Since 1989 the Republic of Kazakhstan, the most developed economy in Central Asia, has been ruled by First President of the Republic Nursultan Nazarbayev. In April 2015 Nazarbayev was re-elected for the fifth time, with 97.7% of the vote. The election monitoring mission of the Organization for Security and Co-operation in Europe (OSCE) commented that “reforms for holding genuine democratic elections” in the country “still have to materialize” and that there were “serious procedural deficiencies and irregularities” in the election.
A decade or so earlier, the President had been personally implicated in “Kazakhgate”, the largest bribery case ever tried in the USA. The same year, Imangali Tasmagambetov, then Kazakhstan Prime Minister, told the Kazakh Parliament that Nazarbayev had hidden $1 billion of state oil revenues in a Swiss account.
In 1996, the year Nazarbayev diverted money to the secret fund, the Gross Domestic Product of Kazakhstan was $21 billion. Nazarbayev’s “special reserve account” amounted to almost 5% of the country’s GDP—more than ten times public spending on Health in the same year.
Nazarbayev is not the only Kazakh official to have featured in an international scandal in recent years. “Kazakhstan strikes me as a typical kleptocracy”, Roman Borisovich, a campaigner who starred in the Channel 4 documentary From Russia With Cash and organised the Kleptocracy Tours in London, told KYC360.
With its vast and mostly inhabited territory—it is the ninth-largest country in the world by area—Kazakhstan has abundant energy and mineral reserves. Its top exports are oil and gas, followed by minerals and metals such as coal, copper, gold and uranium. But despite this huge mineral wealth, the country remains widely undeveloped, with high levels of poverty and significant disparities in prosperity between regions. Poverty rates in Southern rural regions are almost twice as high as resource-rich urban zones in the North. “Surprisingly, poverty rates are highest in oil-rich regions”, an USAID report outlined. Nearly half of the Kazakh population (47%) live on a monthly salary of $70 or less.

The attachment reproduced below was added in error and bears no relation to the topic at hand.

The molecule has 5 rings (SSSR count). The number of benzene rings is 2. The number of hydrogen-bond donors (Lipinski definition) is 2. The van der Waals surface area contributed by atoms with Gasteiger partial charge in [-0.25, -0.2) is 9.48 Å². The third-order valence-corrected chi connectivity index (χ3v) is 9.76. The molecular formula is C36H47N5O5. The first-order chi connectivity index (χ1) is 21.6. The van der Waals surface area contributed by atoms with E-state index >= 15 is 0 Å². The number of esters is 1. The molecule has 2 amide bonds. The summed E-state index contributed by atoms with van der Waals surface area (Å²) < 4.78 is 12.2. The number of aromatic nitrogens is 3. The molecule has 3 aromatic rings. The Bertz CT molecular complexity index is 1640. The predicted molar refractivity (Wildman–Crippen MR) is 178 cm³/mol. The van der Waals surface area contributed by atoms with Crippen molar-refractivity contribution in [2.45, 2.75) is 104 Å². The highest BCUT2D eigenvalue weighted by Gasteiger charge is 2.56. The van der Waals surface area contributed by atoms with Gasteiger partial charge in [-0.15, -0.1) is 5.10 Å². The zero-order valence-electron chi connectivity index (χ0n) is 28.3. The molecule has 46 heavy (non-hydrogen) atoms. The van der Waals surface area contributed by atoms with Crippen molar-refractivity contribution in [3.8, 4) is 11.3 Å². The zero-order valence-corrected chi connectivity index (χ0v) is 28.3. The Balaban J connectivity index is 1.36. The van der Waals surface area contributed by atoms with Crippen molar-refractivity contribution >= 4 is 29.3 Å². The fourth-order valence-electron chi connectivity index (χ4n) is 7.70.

In January 2016, the European Union and Kazakhstan signed an Enhanced Partnership and Cooperation Agreement. The new partnership provides a legal basis for improved political and economic relations between Kazakhstan and the EU, ensuring “a better regulatory environment in areas such as trade in services, the establishment and operation of companies, capital movements, raw materials and energy, government procurement and intellectual property rights”. Italy, France, Germany and the UK are among the country’s top importers and investors.
But the most prosperous of the former Soviet Republics is also “a corruption hotspot” according to the World Bank. Transparency International’s Corruption Perceptions Index 2015, which lists countries “by their perceived levels of corruption” in the public sector, ranked Kazakhstan 123 out of 168, with a score of 28 (“corrupted”) over 100.
Kazakhstan is a member of the Eurasian Group (EAG) on combating money laundering and the financing of terrorism. Yet the “legalisation of funds obtained as a result of fictitious payments effected among pseudo businesses and shadow companies” is “widespread”, according to the EAG evaluation report.
Tax evasion, fraud, appropriation and embezzlement of property are the most common financial crimes in the country. The EAG report warned that “bank employees are often engaged (…) and facilitate receipt of multi-million cash amounts”. The use of companies “established for laundering dirty money and their follow-on appropriation” is also rampant.